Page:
Hadaiyah 'Yaya' Bey, offspring of the golden hip-hop era of the 1990s, grew up in a fragmented existence. Her warm combination of neo-soul and hip-hop blurs boundaries and sounds surprisingly organic and intimate for something entirely fashioned from samples. Her second album Madison Tapes (2020) and latest EP The Things I Can't Take With Me are true-to-life recordings of the two years in which, after much heartbreak, she recaptured her shine.
Written by: Jasper Willems
Photos: Andres Norwood
Yaya Bey is the daughter of Ayyub Cave, better known as Grand Daddy I.U.., a Queens rapper and producer active in the 1990s. Her mother grows up in a broken situation: when she becomes pregnant, her father - Bey's grandfather - wants to dispossess her. Bey's mother is at the mercy of the gender roles of the patriarchy and young Bey inherits many of those same scars. The feeling of being rejected—of not being loved and wanted—seeps through to the love relationships she experiences as a teenager and young adult.
But Bey remains rebellious in her own way. Like her father, she is developing as an artist at heart and is not limited in her approach. In addition to music, she throws herself into poetry, activism, literature, film, visual arts and photography. In 2013, Bey published the collection Job’s Daughter: The Adventures Of Yeezy Trill, in which she records her life path with short stories and poems. Art is her way to better understand the world around her and to break down the cycle of trauma bit by bit.
Madison Tapes, released last year, is being promoted as a full-length, but secretly the album is more like a documentary. Between the minimal living room productions we hear fragments of conversation between Bey, her friends and artists with whom she works on the record. It often involves something banal: a conversation about favorite flowers, for example. April showers ends with a funny chat between Bey and rapper Lowkeyvibes. Sometimes the fragments are substantial: in 'people come and go... let them go' a friend tells how trauma spans several generations and how he is confronted with it every day.
Still, there's something welcoming and casual about it, the subtle way the stolen snapshots merge with the actual songs. The music itself creates the illusion of a small, light-footed band playing in a living room, the opposite of the sharp cut-and-paste in many hip-hop productions. “They're all samples,” Bey responds on the phone, when asked exactly how she composes her music. “I mainly consider myself a songwriter; I see that as my craft. I was married for a long time; I lived in Washington DC. My ex-husband was also my collaborator and if you listen to my work before Madison Tapes, you mainly hear his sound. My sound is closer to hip-hop and jazz, while his thing was closer to blues. The older records are also built much more around the guitar. I often tried to steer the production more towards my own sound, but I couldn't get there. After my divorce, I moved back to New York, my hometown.”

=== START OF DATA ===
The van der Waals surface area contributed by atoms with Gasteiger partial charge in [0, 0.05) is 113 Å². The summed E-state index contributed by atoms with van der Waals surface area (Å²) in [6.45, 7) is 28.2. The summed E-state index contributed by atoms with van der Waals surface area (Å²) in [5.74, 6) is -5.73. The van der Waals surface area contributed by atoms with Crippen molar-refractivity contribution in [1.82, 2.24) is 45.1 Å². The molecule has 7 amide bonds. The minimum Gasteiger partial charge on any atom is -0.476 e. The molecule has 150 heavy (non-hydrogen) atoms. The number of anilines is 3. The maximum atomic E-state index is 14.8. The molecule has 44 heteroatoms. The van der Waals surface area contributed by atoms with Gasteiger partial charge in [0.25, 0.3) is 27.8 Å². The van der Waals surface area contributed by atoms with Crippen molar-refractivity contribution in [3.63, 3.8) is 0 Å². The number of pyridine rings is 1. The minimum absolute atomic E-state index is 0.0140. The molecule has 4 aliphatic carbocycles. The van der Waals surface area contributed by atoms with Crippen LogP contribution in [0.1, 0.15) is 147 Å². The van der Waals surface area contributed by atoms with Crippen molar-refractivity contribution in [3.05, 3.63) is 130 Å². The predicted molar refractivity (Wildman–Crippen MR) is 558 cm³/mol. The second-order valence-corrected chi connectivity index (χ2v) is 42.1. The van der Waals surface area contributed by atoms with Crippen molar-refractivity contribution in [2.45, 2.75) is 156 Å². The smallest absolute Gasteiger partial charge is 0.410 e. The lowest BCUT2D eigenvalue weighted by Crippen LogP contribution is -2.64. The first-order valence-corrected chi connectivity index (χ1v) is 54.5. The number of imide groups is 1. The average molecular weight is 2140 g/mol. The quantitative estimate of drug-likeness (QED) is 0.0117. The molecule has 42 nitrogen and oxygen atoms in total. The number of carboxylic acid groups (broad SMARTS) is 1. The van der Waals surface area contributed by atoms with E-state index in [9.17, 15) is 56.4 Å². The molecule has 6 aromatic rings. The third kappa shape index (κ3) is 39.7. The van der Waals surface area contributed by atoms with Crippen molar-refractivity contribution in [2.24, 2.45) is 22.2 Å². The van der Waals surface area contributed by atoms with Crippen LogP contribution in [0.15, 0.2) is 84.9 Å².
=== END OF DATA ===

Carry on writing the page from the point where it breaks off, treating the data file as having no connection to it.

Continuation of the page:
Those who have seen the recent documentary Biggie: I Got A Story to Tell, for example, will be reminded once again: when Bey was born, Brooklyn was not a gentrified place with boutique shops, coffee shops and expensive apartments. It was still a poor neighborhood where crime and drug use were commonplace. When Bey returns, she ends up in another world. She can't afford housing for herself, so she shares a room with a roommate. “My roommate had Logic (an audio software, ed.) and in our spare time we decided to look for samples that we then tried to mix. I wanted to make the music I had in mind.”
Many of these samples are of a melancholic nature: Bey is going through a heavy, depressive period after her divorce. The living and working situation are not ideal for coping with the malaise in peace. “Life seemed at one point to move faster than I could keep up with. Suffering and grief often get you stuck in the past, while the present is constantly moving around you. I was on a sort of autopilot when I was making Madison Tapes. I had my first corporate job, and I quickly learned that I didn't belong in a corporate environment. My working days were thirteen hours long. I came home, worked on the album until 5 a.m., slept for two hours, and went back to work. And I did that every day. It was an intense time, and I had to register it in a certain way. So Madison Tapes' 'making of' became part of the record itself."
During working hours, Bey had to suppress certain aspects of herself and draw boundaries, while by nature she is someone who tries to disprove social roles. Madison Tapes became a natural outlet where everything could and could arise freely. Confessions about nine-to-five stress, social relationships and bad sex are all given space, within both the music and the interludes. On 'i got a promotion, and i still love you' you can hear Bey's processing in near real time: "I've been spending my life on a paycheck / where does my real life start?"
“I like to keep my music stripped down,” she argues, when asked why her songs sound so spontaneous and laid back. “I don't want the music to overshadow my words: what I say and the way I say something. My words must steal the show: the production and the sound must remain small so that the words can make a bigger impact.